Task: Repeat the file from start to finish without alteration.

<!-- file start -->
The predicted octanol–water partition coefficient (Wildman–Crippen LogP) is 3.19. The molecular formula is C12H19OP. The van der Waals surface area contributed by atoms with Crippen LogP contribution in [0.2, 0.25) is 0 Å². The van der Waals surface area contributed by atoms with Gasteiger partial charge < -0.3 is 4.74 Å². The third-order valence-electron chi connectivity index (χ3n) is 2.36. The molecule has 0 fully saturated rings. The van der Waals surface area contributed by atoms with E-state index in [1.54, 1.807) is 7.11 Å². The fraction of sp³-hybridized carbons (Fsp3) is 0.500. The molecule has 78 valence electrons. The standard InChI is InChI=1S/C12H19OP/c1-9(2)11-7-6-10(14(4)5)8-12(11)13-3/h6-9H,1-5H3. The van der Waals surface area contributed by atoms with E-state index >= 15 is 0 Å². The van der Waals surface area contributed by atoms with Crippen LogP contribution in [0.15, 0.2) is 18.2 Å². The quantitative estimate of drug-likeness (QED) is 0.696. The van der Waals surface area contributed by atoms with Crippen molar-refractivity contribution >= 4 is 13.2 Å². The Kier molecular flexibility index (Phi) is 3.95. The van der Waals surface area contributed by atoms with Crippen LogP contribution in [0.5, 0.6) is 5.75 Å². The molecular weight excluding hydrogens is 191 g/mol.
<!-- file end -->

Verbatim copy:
The predicted octanol–water partition coefficient (Wildman–Crippen LogP) is 3.19. The molecular formula is C12H19OP. The van der Waals surface area contributed by atoms with Crippen LogP contribution in [0.2, 0.25) is 0 Å². The van der Waals surface area contributed by atoms with Gasteiger partial charge < -0.3 is 4.74 Å². The third-order valence-electron chi connectivity index (χ3n) is 2.36. The molecule has 0 fully saturated rings. The van der Waals surface area contributed by atoms with E-state index in [1.54, 1.807) is 7.11 Å². The fraction of sp³-hybridized carbons (Fsp3) is 0.500. The molecule has 78 valence electrons. The standard InChI is InChI=1S/C12H19OP/c1-9(2)11-7-6-10(14(4)5)8-12(11)13-3/h6-9H,1-5H3. The van der Waals surface area contributed by atoms with E-state index >= 15 is 0 Å². The van der Waals surface area contributed by atoms with Crippen LogP contribution in [0.15, 0.2) is 18.2 Å². The quantitative estimate of drug-likeness (QED) is 0.696. The van der Waals surface area contributed by atoms with Crippen molar-refractivity contribution >= 4 is 13.2 Å². The Kier molecular flexibility index (Phi) is 3.95. The van der Waals surface area contributed by atoms with Crippen LogP contribution in [0.5, 0.6) is 5.75 Å². The molecular weight excluding hydrogens is 191 g/mol.